Albert Murray on race, jazz, and modernism

The late jazz critic’s life and career spanned a century and his book, The Omni-Americans, celebrates its 50th anniversary.

albert murray

Tim Keane wrote an essay on jazz writer Albert Murray for Hyperallergic. He touched on Murray’s life and his work examining modernist art and jazz:

In Murray’s view, jazz converts psychological pain and its vernacular offshoots into ritualized, polytonal, integrated music and dance. Jazz adapts and expands the written scores that the musician follows and ultimately surpasses; its best improvisers are extemporizing formalists learning from and competing with the innovations of peers, collaborators, and forerunners. Its refinements universalize the particular, dissolving personal history and psychosocial baggage, and call participants into the mythic dimension — an aesthetic realm that involves getting on the dusty dance floor.

There was also a brief critique of Murray’s 1970 essay collection, The Omni-Americans:

The book dismantles American Black separatism as a regressive, escapist fantasy that cedes the premise of white supremacy — the Balkanization of the country by race — to the nation’s bigots. Though he necessarily deploys them to make his points, misleading or reductive labels infuriate Murray, who believes that being American involves being neither wholly Black nor wholly white, while insisting that Blackness be defined as a characteristic as primarily American as whiteness has been since the country’s founding.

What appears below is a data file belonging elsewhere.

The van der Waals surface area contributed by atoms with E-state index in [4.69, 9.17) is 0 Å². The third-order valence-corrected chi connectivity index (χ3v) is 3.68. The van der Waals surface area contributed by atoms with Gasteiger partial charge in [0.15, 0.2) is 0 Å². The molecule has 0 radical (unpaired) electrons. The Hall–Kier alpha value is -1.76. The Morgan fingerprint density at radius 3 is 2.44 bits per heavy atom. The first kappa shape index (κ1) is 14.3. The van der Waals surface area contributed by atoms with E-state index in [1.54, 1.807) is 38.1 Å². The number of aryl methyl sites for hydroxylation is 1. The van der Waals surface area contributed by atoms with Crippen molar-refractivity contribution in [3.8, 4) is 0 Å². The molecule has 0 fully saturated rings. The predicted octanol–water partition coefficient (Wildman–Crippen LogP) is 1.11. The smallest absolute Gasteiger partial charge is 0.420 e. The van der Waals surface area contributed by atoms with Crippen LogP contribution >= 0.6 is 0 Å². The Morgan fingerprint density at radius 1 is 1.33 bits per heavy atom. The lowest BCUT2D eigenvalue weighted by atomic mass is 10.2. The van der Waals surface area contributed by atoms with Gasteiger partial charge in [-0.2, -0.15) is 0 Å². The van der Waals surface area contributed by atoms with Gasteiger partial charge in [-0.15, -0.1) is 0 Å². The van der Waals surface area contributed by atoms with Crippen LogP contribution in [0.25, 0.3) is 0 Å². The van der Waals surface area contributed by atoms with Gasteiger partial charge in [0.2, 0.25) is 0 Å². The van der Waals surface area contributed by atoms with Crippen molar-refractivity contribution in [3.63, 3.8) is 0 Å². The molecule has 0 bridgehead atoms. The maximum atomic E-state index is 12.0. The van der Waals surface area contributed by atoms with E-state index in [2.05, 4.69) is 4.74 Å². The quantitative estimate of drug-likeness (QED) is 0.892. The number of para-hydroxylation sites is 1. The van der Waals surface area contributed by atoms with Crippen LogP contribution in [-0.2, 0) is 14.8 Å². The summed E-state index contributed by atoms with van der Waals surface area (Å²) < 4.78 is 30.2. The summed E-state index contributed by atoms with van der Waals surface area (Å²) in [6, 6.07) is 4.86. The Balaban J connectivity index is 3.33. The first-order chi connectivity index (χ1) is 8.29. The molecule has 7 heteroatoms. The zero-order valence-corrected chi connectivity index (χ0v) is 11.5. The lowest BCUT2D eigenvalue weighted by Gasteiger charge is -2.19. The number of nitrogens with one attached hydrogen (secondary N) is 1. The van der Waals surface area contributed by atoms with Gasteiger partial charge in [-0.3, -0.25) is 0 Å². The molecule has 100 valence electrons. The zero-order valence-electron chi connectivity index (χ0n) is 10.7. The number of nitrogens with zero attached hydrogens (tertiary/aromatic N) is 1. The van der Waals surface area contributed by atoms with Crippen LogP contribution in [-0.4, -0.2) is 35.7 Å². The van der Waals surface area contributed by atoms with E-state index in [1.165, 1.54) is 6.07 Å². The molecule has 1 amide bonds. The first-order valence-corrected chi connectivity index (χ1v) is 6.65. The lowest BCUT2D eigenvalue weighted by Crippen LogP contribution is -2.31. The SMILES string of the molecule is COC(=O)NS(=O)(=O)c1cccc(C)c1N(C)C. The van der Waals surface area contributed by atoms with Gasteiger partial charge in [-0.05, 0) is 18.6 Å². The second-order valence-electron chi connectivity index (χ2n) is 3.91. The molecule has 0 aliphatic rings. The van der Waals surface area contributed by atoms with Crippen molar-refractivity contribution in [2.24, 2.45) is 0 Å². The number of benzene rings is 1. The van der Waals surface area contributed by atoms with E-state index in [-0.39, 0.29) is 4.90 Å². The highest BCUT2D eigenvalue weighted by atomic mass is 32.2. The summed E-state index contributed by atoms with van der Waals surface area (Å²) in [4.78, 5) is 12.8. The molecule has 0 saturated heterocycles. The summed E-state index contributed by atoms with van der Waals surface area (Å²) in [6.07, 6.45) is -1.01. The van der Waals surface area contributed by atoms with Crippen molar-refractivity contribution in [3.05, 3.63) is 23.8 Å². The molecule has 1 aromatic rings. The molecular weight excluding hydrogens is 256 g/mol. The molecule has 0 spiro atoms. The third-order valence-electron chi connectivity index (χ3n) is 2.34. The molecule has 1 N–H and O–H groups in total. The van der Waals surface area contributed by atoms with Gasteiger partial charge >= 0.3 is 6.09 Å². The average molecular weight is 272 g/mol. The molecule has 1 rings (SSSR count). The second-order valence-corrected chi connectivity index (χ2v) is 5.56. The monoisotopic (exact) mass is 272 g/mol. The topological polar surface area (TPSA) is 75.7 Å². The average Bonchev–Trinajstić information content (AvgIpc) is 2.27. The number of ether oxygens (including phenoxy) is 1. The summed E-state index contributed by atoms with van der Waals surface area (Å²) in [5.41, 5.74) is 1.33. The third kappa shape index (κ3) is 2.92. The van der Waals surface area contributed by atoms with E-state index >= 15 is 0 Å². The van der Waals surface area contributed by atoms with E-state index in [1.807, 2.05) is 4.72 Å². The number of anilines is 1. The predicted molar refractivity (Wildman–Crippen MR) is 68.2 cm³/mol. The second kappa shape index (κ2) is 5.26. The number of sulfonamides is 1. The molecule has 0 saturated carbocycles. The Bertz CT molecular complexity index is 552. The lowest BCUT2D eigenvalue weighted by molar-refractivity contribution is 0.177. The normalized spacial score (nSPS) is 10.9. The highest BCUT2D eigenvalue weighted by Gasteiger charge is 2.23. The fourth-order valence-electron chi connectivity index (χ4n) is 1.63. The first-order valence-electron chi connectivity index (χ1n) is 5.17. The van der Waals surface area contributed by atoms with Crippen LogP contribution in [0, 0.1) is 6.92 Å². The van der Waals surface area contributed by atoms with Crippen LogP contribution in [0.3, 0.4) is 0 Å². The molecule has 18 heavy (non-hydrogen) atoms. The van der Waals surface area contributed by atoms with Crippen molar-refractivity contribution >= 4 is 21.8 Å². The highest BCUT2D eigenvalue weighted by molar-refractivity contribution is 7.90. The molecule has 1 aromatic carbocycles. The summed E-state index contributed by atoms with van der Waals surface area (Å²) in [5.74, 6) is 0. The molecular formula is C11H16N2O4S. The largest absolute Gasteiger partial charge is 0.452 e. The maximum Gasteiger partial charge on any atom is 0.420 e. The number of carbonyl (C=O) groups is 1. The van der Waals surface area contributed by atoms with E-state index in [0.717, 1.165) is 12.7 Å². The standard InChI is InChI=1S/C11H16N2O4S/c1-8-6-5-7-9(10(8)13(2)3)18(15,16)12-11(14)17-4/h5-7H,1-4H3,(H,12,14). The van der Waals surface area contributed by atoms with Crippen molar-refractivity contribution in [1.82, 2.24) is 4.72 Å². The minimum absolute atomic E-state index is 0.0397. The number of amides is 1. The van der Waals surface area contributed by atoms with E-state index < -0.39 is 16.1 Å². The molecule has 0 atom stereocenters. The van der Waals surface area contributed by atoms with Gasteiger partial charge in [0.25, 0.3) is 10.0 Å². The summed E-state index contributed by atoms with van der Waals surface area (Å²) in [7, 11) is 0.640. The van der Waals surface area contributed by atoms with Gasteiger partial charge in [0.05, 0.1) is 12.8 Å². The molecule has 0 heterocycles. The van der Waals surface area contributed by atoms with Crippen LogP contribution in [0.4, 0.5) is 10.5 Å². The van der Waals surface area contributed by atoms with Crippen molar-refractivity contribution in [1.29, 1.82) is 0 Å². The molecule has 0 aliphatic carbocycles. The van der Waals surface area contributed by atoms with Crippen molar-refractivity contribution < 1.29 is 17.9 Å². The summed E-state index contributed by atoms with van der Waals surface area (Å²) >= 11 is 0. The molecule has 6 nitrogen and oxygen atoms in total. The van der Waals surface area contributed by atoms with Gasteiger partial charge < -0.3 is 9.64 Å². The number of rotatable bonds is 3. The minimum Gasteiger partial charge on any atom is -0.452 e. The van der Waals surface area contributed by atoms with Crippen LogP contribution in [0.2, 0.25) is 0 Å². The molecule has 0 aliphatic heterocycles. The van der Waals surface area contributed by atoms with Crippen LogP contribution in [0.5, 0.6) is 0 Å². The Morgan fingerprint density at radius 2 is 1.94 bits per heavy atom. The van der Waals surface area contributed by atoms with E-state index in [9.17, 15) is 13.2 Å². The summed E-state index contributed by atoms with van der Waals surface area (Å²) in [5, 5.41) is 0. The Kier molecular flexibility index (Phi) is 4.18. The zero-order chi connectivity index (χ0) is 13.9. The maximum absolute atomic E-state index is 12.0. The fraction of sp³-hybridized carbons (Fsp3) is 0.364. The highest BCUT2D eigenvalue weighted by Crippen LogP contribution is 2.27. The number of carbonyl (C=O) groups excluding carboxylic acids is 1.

Fifty years on, such liberal hypocrisy is endemic to hyper-gentrified gluten-free neighborhoods, where Black Lives Matter posters hang in the windows of pricey condos, boutiques, and galleries — stretches of real estate that once housed working-class Black families and businesses.

Grab a copy of The Omni-Americans on Amazon and read Tablet Magazine’s review of the book on its 50th anniversary.

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